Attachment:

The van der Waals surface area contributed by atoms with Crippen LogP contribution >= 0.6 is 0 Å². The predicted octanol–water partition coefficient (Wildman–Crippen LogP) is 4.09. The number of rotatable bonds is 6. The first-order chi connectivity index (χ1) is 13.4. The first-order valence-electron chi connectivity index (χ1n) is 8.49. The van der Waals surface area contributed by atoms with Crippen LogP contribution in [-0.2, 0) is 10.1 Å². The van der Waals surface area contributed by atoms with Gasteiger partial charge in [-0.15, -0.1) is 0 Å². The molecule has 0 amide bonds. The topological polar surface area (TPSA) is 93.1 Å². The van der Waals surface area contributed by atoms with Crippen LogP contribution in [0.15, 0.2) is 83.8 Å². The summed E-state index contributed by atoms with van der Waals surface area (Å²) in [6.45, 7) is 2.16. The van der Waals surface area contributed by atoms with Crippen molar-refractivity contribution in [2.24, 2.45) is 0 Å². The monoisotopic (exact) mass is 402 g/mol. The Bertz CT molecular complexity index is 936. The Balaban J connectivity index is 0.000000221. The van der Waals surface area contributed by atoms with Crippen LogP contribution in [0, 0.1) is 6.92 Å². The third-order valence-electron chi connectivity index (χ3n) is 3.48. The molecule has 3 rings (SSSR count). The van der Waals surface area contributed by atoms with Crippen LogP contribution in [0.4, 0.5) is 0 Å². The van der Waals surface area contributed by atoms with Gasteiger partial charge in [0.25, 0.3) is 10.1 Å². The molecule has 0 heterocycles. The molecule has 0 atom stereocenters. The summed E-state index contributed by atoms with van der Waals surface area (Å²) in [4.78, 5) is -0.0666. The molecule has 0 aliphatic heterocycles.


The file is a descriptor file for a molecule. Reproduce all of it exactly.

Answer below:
The van der Waals surface area contributed by atoms with Crippen LogP contribution >= 0.6 is 0 Å². The predicted octanol–water partition coefficient (Wildman–Crippen LogP) is 4.09. The number of rotatable bonds is 6. The first-order chi connectivity index (χ1) is 13.4. The first-order valence-electron chi connectivity index (χ1n) is 8.49. The van der Waals surface area contributed by atoms with Crippen LogP contribution in [-0.2, 0) is 10.1 Å². The van der Waals surface area contributed by atoms with Gasteiger partial charge in [-0.15, -0.1) is 0 Å². The molecule has 0 amide bonds. The topological polar surface area (TPSA) is 93.1 Å². The van der Waals surface area contributed by atoms with Crippen LogP contribution in [0.15, 0.2) is 83.8 Å². The summed E-state index contributed by atoms with van der Waals surface area (Å²) in [6.45, 7) is 2.16. The van der Waals surface area contributed by atoms with Crippen molar-refractivity contribution in [2.24, 2.45) is 0 Å². The monoisotopic (exact) mass is 402 g/mol. The Bertz CT molecular complexity index is 936. The Balaban J connectivity index is 0.000000221. The van der Waals surface area contributed by atoms with Crippen LogP contribution in [0, 0.1) is 6.92 Å². The third-order valence-electron chi connectivity index (χ3n) is 3.48. The molecule has 3 rings (SSSR count). The van der Waals surface area contributed by atoms with Crippen LogP contribution in [0.4, 0.5) is 0 Å². The van der Waals surface area contributed by atoms with Gasteiger partial charge in [0.25, 0.3) is 10.1 Å². The molecule has 0 heterocycles. The molecule has 0 atom stereocenters. The summed E-state index contributed by atoms with van der Waals surface area (Å²) in [4.78, 5) is -0.0666. The molecule has 0 aliphatic heterocycles.